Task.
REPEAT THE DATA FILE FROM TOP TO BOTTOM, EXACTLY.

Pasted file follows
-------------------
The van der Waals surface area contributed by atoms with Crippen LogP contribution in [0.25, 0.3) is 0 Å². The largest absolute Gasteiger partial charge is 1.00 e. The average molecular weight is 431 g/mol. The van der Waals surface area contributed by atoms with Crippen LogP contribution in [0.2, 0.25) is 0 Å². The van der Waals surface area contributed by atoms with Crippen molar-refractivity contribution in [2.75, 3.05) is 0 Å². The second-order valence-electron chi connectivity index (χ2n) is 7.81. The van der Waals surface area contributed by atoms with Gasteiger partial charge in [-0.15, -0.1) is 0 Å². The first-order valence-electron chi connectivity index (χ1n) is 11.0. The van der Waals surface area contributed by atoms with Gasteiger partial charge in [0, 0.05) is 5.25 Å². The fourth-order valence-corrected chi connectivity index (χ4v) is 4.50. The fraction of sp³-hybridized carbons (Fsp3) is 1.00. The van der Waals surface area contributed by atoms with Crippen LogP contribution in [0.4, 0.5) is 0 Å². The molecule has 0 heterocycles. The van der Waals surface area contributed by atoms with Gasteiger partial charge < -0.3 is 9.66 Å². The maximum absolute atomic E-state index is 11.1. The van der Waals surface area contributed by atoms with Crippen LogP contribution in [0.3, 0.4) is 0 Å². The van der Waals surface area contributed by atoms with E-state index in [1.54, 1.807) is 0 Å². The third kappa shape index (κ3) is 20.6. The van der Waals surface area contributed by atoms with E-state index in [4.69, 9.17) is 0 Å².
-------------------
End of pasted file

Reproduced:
The van der Waals surface area contributed by atoms with Crippen LogP contribution in [0.25, 0.3) is 0 Å². The largest absolute Gasteiger partial charge is 1.00 e. The average molecular weight is 431 g/mol. The van der Waals surface area contributed by atoms with Crippen LogP contribution in [0.2, 0.25) is 0 Å². The van der Waals surface area contributed by atoms with Crippen molar-refractivity contribution in [2.75, 3.05) is 0 Å². The second-order valence-electron chi connectivity index (χ2n) is 7.81. The van der Waals surface area contributed by atoms with Gasteiger partial charge in [-0.15, -0.1) is 0 Å². The first-order valence-electron chi connectivity index (χ1n) is 11.0. The van der Waals surface area contributed by atoms with Gasteiger partial charge in [0, 0.05) is 5.25 Å². The fourth-order valence-corrected chi connectivity index (χ4v) is 4.50. The fraction of sp³-hybridized carbons (Fsp3) is 1.00. The van der Waals surface area contributed by atoms with Crippen LogP contribution in [0.4, 0.5) is 0 Å². The molecule has 0 heterocycles. The van der Waals surface area contributed by atoms with Gasteiger partial charge < -0.3 is 9.66 Å². The maximum absolute atomic E-state index is 11.1. The van der Waals surface area contributed by atoms with Crippen LogP contribution in [0.3, 0.4) is 0 Å². The van der Waals surface area contributed by atoms with E-state index in [1.54, 1.807) is 0 Å². The third kappa shape index (κ3) is 20.6. The van der Waals surface area contributed by atoms with E-state index in [4.69, 9.17) is 0 Å².